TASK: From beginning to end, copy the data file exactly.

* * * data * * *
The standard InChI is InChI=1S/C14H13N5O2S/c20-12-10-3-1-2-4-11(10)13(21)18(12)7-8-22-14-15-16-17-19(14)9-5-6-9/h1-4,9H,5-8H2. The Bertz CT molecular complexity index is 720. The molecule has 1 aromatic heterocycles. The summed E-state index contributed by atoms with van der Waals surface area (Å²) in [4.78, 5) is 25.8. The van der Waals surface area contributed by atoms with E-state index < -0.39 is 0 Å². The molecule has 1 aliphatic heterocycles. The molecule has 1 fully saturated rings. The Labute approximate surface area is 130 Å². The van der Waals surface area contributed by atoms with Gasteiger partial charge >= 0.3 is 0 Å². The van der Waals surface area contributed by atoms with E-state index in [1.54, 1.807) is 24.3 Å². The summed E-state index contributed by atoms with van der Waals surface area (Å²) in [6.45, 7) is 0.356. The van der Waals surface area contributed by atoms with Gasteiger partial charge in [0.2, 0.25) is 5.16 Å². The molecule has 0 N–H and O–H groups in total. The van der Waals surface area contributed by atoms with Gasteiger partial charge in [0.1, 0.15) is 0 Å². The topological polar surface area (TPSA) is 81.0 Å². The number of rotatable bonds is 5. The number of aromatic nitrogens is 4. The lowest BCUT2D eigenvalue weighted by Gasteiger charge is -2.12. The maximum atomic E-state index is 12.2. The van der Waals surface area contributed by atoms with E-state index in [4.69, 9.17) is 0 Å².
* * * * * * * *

The standard InChI is InChI=1S/C14H13N5O2S/c20-12-10-3-1-2-4-11(10)13(21)18(12)7-8-22-14-15-16-17-19(14)9-5-6-9/h1-4,9H,5-8H2. The Bertz CT molecular complexity index is 720. The molecule has 1 aromatic heterocycles. The summed E-state index contributed by atoms with van der Waals surface area (Å²) in [4.78, 5) is 25.8. The van der Waals surface area contributed by atoms with E-state index < -0.39 is 0 Å². The molecule has 1 aliphatic heterocycles. The molecule has 1 fully saturated rings. The Labute approximate surface area is 130 Å². The van der Waals surface area contributed by atoms with Gasteiger partial charge >= 0.3 is 0 Å². The van der Waals surface area contributed by atoms with E-state index in [1.54, 1.807) is 24.3 Å². The summed E-state index contributed by atoms with van der Waals surface area (Å²) in [6.45, 7) is 0.356. The van der Waals surface area contributed by atoms with Gasteiger partial charge in [0.2, 0.25) is 5.16 Å². The molecule has 0 N–H and O–H groups in total. The van der Waals surface area contributed by atoms with Gasteiger partial charge in [0.1, 0.15) is 0 Å². The topological polar surface area (TPSA) is 81.0 Å². The number of rotatable bonds is 5. The number of aromatic nitrogens is 4. The lowest BCUT2D eigenvalue weighted by Gasteiger charge is -2.12. The maximum atomic E-state index is 12.2. The van der Waals surface area contributed by atoms with E-state index in [4.69, 9.17) is 0 Å².